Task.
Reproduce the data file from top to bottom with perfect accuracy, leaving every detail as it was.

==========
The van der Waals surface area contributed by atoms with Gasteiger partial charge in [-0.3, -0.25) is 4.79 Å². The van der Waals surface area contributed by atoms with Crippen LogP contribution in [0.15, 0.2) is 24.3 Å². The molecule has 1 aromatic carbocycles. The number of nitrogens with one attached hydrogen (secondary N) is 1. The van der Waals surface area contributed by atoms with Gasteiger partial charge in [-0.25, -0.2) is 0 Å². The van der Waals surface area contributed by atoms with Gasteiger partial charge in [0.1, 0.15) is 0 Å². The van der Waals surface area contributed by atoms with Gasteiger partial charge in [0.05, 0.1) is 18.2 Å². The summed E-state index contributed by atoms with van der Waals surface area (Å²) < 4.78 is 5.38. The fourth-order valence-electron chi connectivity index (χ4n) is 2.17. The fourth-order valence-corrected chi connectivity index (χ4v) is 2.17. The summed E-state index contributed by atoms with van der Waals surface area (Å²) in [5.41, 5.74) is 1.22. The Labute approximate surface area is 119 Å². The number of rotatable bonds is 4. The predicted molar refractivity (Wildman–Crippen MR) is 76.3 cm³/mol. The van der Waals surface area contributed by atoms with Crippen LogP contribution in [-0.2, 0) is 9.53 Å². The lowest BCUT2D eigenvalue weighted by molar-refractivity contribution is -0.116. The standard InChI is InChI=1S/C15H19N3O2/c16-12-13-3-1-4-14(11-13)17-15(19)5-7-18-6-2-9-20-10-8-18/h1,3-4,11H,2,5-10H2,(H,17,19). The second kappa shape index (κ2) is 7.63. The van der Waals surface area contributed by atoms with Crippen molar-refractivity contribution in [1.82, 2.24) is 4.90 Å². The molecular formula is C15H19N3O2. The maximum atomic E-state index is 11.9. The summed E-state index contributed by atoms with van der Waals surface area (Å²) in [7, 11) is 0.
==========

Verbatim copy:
The van der Waals surface area contributed by atoms with Gasteiger partial charge in [-0.3, -0.25) is 4.79 Å². The van der Waals surface area contributed by atoms with Crippen LogP contribution in [0.15, 0.2) is 24.3 Å². The molecule has 1 aromatic carbocycles. The number of nitrogens with one attached hydrogen (secondary N) is 1. The van der Waals surface area contributed by atoms with Gasteiger partial charge in [-0.25, -0.2) is 0 Å². The van der Waals surface area contributed by atoms with Gasteiger partial charge in [0.1, 0.15) is 0 Å². The van der Waals surface area contributed by atoms with Gasteiger partial charge in [0.05, 0.1) is 18.2 Å². The summed E-state index contributed by atoms with van der Waals surface area (Å²) < 4.78 is 5.38. The fourth-order valence-electron chi connectivity index (χ4n) is 2.17. The fourth-order valence-corrected chi connectivity index (χ4v) is 2.17. The summed E-state index contributed by atoms with van der Waals surface area (Å²) in [5.41, 5.74) is 1.22. The Labute approximate surface area is 119 Å². The number of rotatable bonds is 4. The predicted molar refractivity (Wildman–Crippen MR) is 76.3 cm³/mol. The van der Waals surface area contributed by atoms with Crippen LogP contribution in [-0.2, 0) is 9.53 Å². The lowest BCUT2D eigenvalue weighted by molar-refractivity contribution is -0.116. The standard InChI is InChI=1S/C15H19N3O2/c16-12-13-3-1-4-14(11-13)17-15(19)5-7-18-6-2-9-20-10-8-18/h1,3-4,11H,2,5-10H2,(H,17,19). The second kappa shape index (κ2) is 7.63. The van der Waals surface area contributed by atoms with Crippen molar-refractivity contribution in [1.82, 2.24) is 4.90 Å². The molecular formula is C15H19N3O2. The maximum atomic E-state index is 11.9. The summed E-state index contributed by atoms with van der Waals surface area (Å²) in [7, 11) is 0.